Tantalising tanzanite’s enchanting colour is magnificent: the deep purple-blue is charming like the boundless star-studded sky at night. Pleochroism (the ability to exhibit different colours when viewed from different angles) undoubtedly adds a certain charm to it, one can observe violet, blue and purplish red (sometimes yellow) hues when admiring it.
When Tanzanite was first unearthed, it was mistaken for sapphire. Originally named ziosite, in 1967 a Masai tribesman discovered a unique variety of the gemstone at the foothills of Mount Kilimanjaro, in Tanzania. Tiffany & Co. later renamed the stone after its country of origin and revealed it to the world the following year. At this time, the trend for collecting African art and anything relating to the continent was peaking in popularity. Tiffany & Co. understood that branding the gemstone to its primarily American audience would enhance the novelty of this new discovery.
To this day, tanzanite is still only found in one mine in the Arusha province of Tanzania, whose resources are already almost exhausted. This has caused tanzanite prices to grow exorbitantly over the last decade, and has encouraged jewellery designers to include it in their significant pieces. Often, tanzanite takes centre stage in a cocktail ring accented by colourless diamonds, or in a pendant necklace.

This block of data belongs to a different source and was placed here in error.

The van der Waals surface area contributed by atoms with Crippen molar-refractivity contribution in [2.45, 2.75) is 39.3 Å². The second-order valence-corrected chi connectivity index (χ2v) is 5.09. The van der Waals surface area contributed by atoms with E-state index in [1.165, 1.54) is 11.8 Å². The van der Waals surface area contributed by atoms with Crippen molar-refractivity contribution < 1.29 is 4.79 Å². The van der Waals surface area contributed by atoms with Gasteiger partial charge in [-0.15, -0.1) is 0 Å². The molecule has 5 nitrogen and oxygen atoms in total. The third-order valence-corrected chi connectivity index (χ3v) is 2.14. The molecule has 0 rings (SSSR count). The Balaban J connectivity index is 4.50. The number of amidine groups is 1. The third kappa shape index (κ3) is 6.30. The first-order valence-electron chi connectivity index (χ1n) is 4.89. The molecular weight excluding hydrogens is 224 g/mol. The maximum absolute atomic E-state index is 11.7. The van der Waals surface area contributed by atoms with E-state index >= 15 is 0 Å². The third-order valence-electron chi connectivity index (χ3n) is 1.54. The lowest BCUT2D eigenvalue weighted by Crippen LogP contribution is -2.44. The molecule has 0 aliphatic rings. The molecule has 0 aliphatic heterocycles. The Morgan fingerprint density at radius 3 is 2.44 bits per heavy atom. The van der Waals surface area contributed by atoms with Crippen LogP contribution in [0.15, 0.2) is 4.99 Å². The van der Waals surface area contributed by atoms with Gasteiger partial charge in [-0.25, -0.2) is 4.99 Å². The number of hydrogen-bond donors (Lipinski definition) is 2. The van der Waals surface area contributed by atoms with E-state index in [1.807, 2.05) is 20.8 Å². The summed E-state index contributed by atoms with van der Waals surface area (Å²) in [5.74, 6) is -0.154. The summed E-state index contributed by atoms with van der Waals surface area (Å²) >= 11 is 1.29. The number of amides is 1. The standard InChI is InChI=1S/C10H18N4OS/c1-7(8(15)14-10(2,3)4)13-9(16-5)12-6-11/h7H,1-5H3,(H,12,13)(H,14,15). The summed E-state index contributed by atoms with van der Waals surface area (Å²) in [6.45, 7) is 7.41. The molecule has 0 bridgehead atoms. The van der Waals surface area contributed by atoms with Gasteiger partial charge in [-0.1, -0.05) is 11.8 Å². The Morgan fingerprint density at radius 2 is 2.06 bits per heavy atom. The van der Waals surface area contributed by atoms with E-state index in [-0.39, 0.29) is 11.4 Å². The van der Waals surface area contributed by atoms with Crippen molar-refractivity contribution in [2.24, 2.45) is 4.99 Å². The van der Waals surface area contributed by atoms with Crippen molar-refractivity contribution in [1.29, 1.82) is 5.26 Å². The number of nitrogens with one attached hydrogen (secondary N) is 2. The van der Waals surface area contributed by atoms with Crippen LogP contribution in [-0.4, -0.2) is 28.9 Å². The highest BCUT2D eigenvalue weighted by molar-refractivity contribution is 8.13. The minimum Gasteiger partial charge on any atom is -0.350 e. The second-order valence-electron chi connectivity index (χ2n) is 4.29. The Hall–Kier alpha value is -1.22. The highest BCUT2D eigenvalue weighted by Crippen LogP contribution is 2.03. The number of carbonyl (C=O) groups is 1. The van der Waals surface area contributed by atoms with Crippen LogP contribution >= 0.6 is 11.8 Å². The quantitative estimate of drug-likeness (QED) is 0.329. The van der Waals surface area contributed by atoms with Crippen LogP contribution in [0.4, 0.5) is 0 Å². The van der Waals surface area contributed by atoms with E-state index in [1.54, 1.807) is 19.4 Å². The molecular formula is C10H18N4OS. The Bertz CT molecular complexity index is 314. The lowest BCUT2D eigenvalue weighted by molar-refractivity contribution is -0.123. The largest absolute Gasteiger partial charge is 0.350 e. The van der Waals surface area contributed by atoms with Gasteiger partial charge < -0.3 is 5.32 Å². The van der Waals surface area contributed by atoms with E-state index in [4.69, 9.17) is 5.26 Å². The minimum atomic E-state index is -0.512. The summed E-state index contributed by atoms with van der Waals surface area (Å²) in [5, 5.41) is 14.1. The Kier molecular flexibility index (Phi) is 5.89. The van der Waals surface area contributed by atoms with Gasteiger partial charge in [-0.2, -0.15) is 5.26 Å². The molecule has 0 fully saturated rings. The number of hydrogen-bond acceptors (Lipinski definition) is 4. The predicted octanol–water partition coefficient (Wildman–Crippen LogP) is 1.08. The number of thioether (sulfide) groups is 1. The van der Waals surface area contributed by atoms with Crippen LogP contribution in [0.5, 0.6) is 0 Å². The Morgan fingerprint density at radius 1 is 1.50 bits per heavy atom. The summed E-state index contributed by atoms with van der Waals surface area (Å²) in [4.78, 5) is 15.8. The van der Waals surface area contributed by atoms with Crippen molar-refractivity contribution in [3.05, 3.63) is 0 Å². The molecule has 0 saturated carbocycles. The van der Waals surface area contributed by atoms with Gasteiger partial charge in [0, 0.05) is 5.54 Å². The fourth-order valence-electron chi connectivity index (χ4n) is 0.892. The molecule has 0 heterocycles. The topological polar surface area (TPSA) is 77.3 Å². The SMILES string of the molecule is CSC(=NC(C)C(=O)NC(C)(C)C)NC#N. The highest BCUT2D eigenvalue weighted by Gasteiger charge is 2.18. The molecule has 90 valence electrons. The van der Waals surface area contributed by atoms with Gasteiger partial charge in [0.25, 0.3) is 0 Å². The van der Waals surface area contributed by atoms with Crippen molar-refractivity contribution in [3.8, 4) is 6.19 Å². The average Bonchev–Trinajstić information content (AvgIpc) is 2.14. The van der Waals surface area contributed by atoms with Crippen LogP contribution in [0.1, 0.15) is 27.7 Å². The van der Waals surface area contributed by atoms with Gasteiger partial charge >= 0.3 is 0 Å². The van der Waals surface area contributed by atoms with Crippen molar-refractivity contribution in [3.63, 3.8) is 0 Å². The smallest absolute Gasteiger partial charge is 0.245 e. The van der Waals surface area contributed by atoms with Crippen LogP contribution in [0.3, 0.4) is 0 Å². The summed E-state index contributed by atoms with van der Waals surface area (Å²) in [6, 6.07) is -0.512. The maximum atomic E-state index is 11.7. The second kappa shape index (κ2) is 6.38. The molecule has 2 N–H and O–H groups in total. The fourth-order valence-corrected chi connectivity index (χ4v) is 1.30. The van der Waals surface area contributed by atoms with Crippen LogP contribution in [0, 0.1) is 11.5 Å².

The Italian brand Veschetti favours tanzanite as the focal point of motifs within grand sautoirs, whereas Piaget employs the stone at the centre of a hero cuff, surrounded by delicate feather marquetry. Picchiotti celebrated colour, using tanzanite in one of their showstopping cocktail rings, and Tiffany & Co. return to tanzanite time and time again; in their 2018 Blue Book, a tanzanite brooch was presented, alongside the star of their ‘Paper Flowers’ collection being a series of interlacing flower shapes embellished with tanzanites. The traditional British house Henn of London present an impressive tanzanite and diamond sautoir suite, whereas Dior combine a large step-cut tanzanite with a menagerie of coloured gemstones in the secret watch of their ‘Gem Dior’ collection.
The rich purple-blue tones are complemented by other ‘jewel’ colours: deep blue, greens and reds are commonly matched with tanzanites, and they are often used in jewellery in emerald, baguette, cushion or cabochon cuts. Deep cuts suit the gemstone best, as more depth increases the visible saturation of the tanzanite’s colour. With the scarcity of this gemstone in mind, maybe it is sapphires that will one day be used as imitation tanzanites?